Wednesday, August 16, 2006

The Girl And The Box

Back in High School, one of the first writing exercises I was ever given was to write a short story entitled "The Girl And The Box" (the gender was optional). I still remember the creative jolt of electricity that shot through me, the quick flipping of my mind through a Rolodex of ideas, and the euphoria that flashed as the right one was chosen. I went home that night and wrote like a madman, pouring my heart and soul onto the paper.

I remember sitting in class the next day pretending to read my textbook, listening to the teacher rifle through the papers, disregarding the typical stories of birthday gifts and engagement rings. I remember my heart stopping at the same time his hands did, my breath halting as his eyes scanned the page, once, twice, three times before tugging it out of the stack. I remember the flush of embarrassed pride, knowing, just knowing that the paper was mine.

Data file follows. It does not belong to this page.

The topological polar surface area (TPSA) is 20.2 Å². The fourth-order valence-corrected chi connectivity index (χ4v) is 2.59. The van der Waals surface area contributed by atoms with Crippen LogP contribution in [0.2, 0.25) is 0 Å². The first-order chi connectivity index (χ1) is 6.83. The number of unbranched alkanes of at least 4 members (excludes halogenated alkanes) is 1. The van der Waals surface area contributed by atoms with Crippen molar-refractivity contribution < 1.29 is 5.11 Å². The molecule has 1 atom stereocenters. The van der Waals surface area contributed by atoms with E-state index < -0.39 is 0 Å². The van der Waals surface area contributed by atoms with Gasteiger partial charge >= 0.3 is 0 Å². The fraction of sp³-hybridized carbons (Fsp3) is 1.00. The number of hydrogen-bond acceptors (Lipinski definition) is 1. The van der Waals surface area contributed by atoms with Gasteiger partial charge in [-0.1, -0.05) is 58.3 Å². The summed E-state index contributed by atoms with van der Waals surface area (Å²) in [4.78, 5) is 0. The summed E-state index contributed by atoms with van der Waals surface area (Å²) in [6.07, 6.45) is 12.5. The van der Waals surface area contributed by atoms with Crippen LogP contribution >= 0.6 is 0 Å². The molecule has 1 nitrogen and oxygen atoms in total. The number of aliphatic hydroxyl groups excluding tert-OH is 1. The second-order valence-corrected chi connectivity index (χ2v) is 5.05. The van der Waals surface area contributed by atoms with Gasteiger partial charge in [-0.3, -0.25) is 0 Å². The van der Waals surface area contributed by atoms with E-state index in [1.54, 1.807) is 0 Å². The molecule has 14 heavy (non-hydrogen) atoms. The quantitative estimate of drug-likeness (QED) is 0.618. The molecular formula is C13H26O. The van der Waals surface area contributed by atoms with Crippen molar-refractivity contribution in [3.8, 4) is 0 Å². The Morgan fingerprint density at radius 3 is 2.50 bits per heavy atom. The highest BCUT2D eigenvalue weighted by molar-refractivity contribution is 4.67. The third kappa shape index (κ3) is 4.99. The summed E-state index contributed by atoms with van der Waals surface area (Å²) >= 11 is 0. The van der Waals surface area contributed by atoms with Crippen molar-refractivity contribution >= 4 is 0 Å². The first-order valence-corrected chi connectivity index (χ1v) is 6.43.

He glanced up and for the merest of seconds, our eyes met. I quickly returned my gaze to the book before me, but I knew that in that moment a mutual respect, and a love for the craft had passed between us.

By the end of class the papers were being passed back, grades affixed to the upper right-hand corner with red ink. I looked at my story, the one about the slave girl smuggled to freedom in a hope chest, and read the words: Well done! You Got the Point!

And I knew I had.

1 comment:

kris said...

I love that you are able to identify meaningful moments in your history as an author.

LOVE the illustration too.